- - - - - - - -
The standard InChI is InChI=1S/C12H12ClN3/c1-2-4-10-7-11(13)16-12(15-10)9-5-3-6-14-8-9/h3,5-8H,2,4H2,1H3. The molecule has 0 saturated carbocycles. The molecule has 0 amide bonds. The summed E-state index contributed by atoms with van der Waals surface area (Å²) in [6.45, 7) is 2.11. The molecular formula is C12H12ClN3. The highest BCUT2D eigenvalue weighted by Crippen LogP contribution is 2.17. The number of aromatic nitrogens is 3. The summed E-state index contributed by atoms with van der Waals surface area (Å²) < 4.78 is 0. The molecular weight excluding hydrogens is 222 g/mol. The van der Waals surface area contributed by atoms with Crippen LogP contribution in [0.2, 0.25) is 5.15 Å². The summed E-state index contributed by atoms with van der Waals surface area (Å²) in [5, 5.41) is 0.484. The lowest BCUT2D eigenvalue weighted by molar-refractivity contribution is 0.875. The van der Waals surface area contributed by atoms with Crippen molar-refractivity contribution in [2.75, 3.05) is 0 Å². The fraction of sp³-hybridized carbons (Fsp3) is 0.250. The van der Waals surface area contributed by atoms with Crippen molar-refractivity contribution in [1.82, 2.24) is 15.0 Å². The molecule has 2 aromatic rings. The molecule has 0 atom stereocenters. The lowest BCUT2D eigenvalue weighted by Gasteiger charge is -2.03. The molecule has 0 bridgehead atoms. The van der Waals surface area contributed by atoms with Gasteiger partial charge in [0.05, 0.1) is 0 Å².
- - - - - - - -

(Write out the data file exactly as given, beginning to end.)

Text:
The standard InChI is InChI=1S/C12H12ClN3/c1-2-4-10-7-11(13)16-12(15-10)9-5-3-6-14-8-9/h3,5-8H,2,4H2,1H3. The molecule has 0 saturated carbocycles. The molecule has 0 amide bonds. The summed E-state index contributed by atoms with van der Waals surface area (Å²) in [6.45, 7) is 2.11. The molecular formula is C12H12ClN3. The highest BCUT2D eigenvalue weighted by Crippen LogP contribution is 2.17. The number of aromatic nitrogens is 3. The summed E-state index contributed by atoms with van der Waals surface area (Å²) < 4.78 is 0. The molecular weight excluding hydrogens is 222 g/mol. The van der Waals surface area contributed by atoms with Crippen LogP contribution in [0.2, 0.25) is 5.15 Å². The summed E-state index contributed by atoms with van der Waals surface area (Å²) in [5, 5.41) is 0.484. The lowest BCUT2D eigenvalue weighted by molar-refractivity contribution is 0.875. The van der Waals surface area contributed by atoms with Crippen molar-refractivity contribution in [2.75, 3.05) is 0 Å². The fraction of sp³-hybridized carbons (Fsp3) is 0.250. The van der Waals surface area contributed by atoms with Crippen molar-refractivity contribution in [1.82, 2.24) is 15.0 Å². The molecule has 2 aromatic rings. The molecule has 0 atom stereocenters. The lowest BCUT2D eigenvalue weighted by Gasteiger charge is -2.03. The molecule has 0 bridgehead atoms. The van der Waals surface area contributed by atoms with Gasteiger partial charge in [0.05, 0.1) is 0 Å².